Voices from the Aid Stations

The MOAS Aid Stations at Shamlapur and Unchiprang care for children, women and men of all ages who come to us with a multitude of different conditions and experiences. Every month we will hear from some of the people who have attended the Aid Stations, as well as the MOAS team members who treated them.

 1) JanaharaJahanara, a Rohingya refugee, came to the Unchiprang Aid Station with her young son.

“We’re from Bolipara, Myanmar, and we came here last September. The military attacked the village beside ours and we knew ours was next. We left our homes and started the journey towards Bangladesh. It was hectic and brutal; many elderly people and new-born babies died on the way.

“In the camp, we stay busy all day collecting water, firewood and food rations, among other things. The shelters we live in are very shabby and young children easily get sick. But at least here we are not afraid for our lives, like before.

“I have three children, the eldest is seven. I wish I could provide my children with good food and education.

 

2) FatemaFatema, MOAS Senior Nurse, explains what is unique about the MOAS Aid Stations and how it feels to be part of the team.

“In the MOAS Aid Stations, we provide many types of care which are not provided elsewhere. So, patients come to our Aid Stations with hopes of being treated for conditions which are normally difficult to find treatment for.

“I’m happy to be a part of this humanitarian effort to reduce pain and suffering. As a nurse, I feel it is my duty and responsibility to care for those in need. The Rohingya people have suffered enough and are in desperate need of medical attention. I feel proud doing my part for these people.”

 

3) ShohagShohag, MOAS Medical Assistant, shares his motivation for joining the team.

“I enjoy my work here at the Aid Station and I feel very happy caring for these people in need. When patients come for follow-up visits and I hear them say they are better because of our treatment, it makes me feel proud to be a part of the team.

“I believe that work is a choice. I made the decision to work here out of my will to serve people in need. When I saw people suffering, I immediately started looking for a chance to help and that’s how I came to work with MOAS. Now, I’m part of this amazing team and working for a greater cause.”

 

 4) ShafikaShafika, twenty-six, came to Shamlapur Aid Station with her two-year-old daughter Fatima, who was suffering with a cough and a fever. Fatima had also been unable to eat and constantly vomiting.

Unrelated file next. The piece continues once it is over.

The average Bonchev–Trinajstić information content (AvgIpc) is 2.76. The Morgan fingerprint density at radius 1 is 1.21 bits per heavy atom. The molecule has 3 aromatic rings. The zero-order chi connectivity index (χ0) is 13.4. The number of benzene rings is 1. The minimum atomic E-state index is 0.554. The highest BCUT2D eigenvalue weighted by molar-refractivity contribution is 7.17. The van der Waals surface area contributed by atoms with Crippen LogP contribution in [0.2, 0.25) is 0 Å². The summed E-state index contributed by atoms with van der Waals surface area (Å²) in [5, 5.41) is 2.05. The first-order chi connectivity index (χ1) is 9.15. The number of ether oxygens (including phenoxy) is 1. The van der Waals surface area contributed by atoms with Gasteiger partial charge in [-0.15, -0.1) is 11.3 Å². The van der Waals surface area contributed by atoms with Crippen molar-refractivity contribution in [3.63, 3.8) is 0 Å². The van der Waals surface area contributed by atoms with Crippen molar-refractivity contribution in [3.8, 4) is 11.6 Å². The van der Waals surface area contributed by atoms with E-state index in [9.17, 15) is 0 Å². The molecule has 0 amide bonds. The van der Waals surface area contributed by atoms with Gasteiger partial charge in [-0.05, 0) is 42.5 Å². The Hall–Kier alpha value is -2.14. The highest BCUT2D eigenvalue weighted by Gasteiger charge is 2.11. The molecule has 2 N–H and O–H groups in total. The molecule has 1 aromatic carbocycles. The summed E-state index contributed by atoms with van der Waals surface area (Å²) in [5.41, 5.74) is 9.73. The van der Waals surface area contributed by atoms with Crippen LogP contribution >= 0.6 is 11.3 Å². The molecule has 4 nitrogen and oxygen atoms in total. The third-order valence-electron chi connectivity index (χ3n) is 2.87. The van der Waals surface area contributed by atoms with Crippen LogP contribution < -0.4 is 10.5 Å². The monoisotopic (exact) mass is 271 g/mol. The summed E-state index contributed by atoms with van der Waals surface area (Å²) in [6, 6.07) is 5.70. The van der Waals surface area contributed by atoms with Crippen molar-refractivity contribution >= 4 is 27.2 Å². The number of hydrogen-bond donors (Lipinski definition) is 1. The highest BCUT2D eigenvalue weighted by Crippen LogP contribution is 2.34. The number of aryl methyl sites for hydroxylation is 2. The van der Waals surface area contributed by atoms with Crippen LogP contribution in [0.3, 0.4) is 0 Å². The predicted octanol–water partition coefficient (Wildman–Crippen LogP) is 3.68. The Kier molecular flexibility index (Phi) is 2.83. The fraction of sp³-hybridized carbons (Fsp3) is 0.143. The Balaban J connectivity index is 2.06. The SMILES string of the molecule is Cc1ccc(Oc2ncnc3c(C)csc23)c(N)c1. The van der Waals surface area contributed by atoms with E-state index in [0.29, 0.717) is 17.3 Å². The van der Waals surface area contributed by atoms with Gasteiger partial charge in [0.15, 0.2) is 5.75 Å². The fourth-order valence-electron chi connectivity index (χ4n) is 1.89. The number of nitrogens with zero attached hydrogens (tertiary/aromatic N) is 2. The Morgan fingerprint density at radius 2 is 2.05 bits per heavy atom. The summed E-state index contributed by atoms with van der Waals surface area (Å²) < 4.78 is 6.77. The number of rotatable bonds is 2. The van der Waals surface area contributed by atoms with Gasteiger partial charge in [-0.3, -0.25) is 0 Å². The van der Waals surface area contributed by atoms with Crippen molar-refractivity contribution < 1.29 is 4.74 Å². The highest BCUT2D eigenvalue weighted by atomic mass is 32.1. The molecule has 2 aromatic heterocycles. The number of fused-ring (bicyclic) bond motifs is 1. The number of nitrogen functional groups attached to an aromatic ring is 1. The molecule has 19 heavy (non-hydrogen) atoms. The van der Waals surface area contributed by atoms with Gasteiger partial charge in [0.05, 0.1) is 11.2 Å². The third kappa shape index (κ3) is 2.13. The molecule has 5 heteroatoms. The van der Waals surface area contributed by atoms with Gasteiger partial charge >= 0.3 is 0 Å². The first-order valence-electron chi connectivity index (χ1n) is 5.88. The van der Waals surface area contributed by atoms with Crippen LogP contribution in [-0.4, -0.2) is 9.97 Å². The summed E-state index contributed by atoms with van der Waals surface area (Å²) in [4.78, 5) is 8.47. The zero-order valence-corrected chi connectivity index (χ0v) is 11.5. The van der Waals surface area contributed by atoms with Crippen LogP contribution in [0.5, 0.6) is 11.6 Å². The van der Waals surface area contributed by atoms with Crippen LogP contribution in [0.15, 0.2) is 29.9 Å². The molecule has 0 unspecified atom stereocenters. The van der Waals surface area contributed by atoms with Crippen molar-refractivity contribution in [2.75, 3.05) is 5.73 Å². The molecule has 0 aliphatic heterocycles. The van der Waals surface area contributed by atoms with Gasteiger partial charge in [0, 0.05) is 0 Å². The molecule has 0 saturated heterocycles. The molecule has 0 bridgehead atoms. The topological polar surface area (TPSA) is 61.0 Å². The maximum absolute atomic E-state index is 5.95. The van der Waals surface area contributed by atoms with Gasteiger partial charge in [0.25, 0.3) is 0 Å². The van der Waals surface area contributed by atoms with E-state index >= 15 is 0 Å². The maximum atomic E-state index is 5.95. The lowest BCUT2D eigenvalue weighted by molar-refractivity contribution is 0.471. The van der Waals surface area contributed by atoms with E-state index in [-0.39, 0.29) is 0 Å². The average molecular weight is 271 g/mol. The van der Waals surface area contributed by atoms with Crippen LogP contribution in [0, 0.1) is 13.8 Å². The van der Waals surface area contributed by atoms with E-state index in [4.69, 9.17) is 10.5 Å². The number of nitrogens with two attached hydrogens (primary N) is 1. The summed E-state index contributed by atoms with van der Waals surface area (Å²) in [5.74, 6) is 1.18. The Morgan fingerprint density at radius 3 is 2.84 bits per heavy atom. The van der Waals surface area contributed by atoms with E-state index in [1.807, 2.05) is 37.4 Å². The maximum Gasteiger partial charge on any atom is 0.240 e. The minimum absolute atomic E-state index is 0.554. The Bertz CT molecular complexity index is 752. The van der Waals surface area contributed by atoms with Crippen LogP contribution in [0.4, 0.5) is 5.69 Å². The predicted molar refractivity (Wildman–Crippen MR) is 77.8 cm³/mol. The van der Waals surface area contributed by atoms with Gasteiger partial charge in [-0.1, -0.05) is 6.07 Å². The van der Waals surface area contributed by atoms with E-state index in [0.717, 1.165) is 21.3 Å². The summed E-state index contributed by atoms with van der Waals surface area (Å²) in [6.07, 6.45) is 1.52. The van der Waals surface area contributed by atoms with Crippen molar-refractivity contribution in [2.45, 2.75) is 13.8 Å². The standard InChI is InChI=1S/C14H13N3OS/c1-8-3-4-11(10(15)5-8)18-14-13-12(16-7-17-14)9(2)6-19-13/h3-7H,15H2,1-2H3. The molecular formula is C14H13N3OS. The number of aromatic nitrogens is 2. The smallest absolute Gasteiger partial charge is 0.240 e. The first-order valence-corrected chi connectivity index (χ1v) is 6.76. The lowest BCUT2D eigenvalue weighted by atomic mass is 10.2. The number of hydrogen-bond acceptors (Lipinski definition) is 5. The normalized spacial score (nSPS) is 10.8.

“When the violence erupted, my husband was on a fishing boat. I grabbed my two children and whatever else I could, and ran. My husband got separated from us, but a week ago we were finally re-united. Before he crossed into Bangladesh, my husband went back to see where our house once stood, but he found only burnt wreckage.

Here in Shamlapur, we are living in a makeshift shelter. This is why my daughter keeps getting sick. But we are lucky that we can come to the Aid Station to get treatment and free medicine. The doctor checked Fatima very carefully and said I can bring her back, if her condition does not improve in the next two days.”

 

 

5) DoinnobiDoinnobi, a member of the local Chakma community, came to the Shamlapur Aid Station after she badly injured her hand.

“My name is Doinnobi and I am 55 years old. I come from Monkhali, near Shamlapur. There are six people in my family. I live with my husband, my son, my daughter-in-law and two grandchildren.”

“While working in the house, the thumbnail of my left hand was torn away and started bleeding. The following night it had become even more painful. Now, I’m here to get treatment. They have dressed my wound and gave me medicine. They advised me to come back in three days.”

“Most of us from the Chakma community are dependent on farming. We grow bananas and other crops. It is a hard life and we make our living through hard labour. Our women also work side-by-side with the men in the field. Even two years back, I used to go to the field to help my son, but now I’m old and can’t work in the sun anymore.”

“The happiest day of my life was when my first grandchild was born. Now, he’s 8 years old and goes to school. He has a little brother too. I wish my grandchildren will have the opportunity to have an education, and that they will be able to live their lives with honor and respect.”

 

If you are interested in supporting MOAS’ work, please give what you can at https://www.moasfundraising.com/campaigns/emergency-cyclone-and-monsoon-appeal-2018/ or consider becoming a fundraising activist on www.moasfundraising.com. You can listen to a podcast about our work in Bangladesh here, or read more about the ongoing medical emergency facing Rohingya refugees in Bangladesh here. Spread the word about our work by sharing our stories on social media and sign up to our newsletter at the bottom of this page for regular updates.